Fantasy Baseball Depth Chart Review: Week 3
We’ve already reached week three of the baseball season, and a lot has changed since our last Depth Chart Review. We received news of a shocking PED suspension, closers are dropping like flies, and Eric Thames is acting like he’s the next Barry Bonds. Everyone saw that last one coming, right?
Also, as some astute folks like Ron Shandler foresaw, guys are landing on the disabled list at a seemingly record pace. The introduction of the 10-day DL makes it far more convenient for teams to throw guys on the DL, as the shorter period allows them far more roster flexibility.
Unfortunately, it can be a pain for fantasy owners, but perhaps it beats dealing with as many vague “day-to-day” designations as in years past. Still, it may behoove fantasy commissioners to expand bench or DL spots in coming seasons to account for this rule change. But back to the task at hand — let’s review the biggest fantasy stories of the week!
Starling Marte is a Cheater
On Tuesday, Major League Baseball dropped a bombshell on the baseball world, announcing that Starling Marte was suspended 80 games for performance-enhancing drugs. The news is a huge blow to the Pirates, which will lose a player who had a 121 wRC+ and 4.0 fWAR last year, and will be ineligible for the playoffs should they qualify.
It’s also devastating for fantasy teams that likely spent a second round pick, or dropped a bunch of dough in auctions, to acquire Marte. Those owners are left with a tough decision of what to do with Marte, who is effectively a dead roster spot until mid-July. In deep leagues, particularly ones where owners may be stockpiling prospects or high-upside backups, you’re better off sticking with him because the waiver wire is almost certainly already devoid of much talent.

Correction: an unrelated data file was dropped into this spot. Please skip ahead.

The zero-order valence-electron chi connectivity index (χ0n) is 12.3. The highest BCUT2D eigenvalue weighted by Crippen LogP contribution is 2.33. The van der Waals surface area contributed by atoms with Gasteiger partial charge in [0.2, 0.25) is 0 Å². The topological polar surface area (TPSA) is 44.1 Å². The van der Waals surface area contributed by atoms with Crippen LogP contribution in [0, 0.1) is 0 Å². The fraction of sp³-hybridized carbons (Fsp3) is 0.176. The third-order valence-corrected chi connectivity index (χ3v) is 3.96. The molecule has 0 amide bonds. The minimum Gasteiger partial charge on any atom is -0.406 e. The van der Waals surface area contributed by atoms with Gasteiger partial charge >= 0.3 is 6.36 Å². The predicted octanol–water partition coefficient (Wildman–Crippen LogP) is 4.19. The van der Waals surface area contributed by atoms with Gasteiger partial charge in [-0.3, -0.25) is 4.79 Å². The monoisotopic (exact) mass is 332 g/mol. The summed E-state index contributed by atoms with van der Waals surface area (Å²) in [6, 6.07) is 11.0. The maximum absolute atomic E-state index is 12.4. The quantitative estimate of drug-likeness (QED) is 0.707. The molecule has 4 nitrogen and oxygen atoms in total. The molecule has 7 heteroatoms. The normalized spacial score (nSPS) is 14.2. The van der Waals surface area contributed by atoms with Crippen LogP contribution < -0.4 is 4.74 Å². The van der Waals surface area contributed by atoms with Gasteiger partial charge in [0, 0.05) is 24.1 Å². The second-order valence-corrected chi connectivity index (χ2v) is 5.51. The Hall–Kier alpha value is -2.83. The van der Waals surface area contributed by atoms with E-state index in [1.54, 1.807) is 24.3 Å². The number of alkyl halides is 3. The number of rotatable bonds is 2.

But in standard formats? Depending on the size of your bench, injury situation, or team needs, you’ll have to consider the horrible thought of dropping your high-priced outfielder. Obviously, hold onto him if you can, but even a player of Marte’s caliber won’t do you any good if your team is already sunk by the All-Star break. You could also consider trading Marte, and while you’ll clearly be selling at the lowest of the low, if your team has clear needs, getting anything useful in return and avoiding the headache is better than nothing.
So who replaces Marte in the Pirates’ lineup? For now, the short-term solution appears to be Adam Frazier, who was already getting a fair amount of playing time in a utility role and figures to soak up most of Marte’s playing time. I mentioned Frazier in this space a few weeks ago, as even then he was an intriguing NL-only piece because he bats leadoff on days he’s in the lineup.
Despite the increased role, he lacks the pop to still be of much interest in standard formats. Including this year he has just six home runs in five seasons across the minors and majors.
But he has enough sneaky speed — 47 career stolen bases in the minors — that he’s worth a look in deeper formats. On the young season, he’s slashing a respectable .295/.353/.455 line.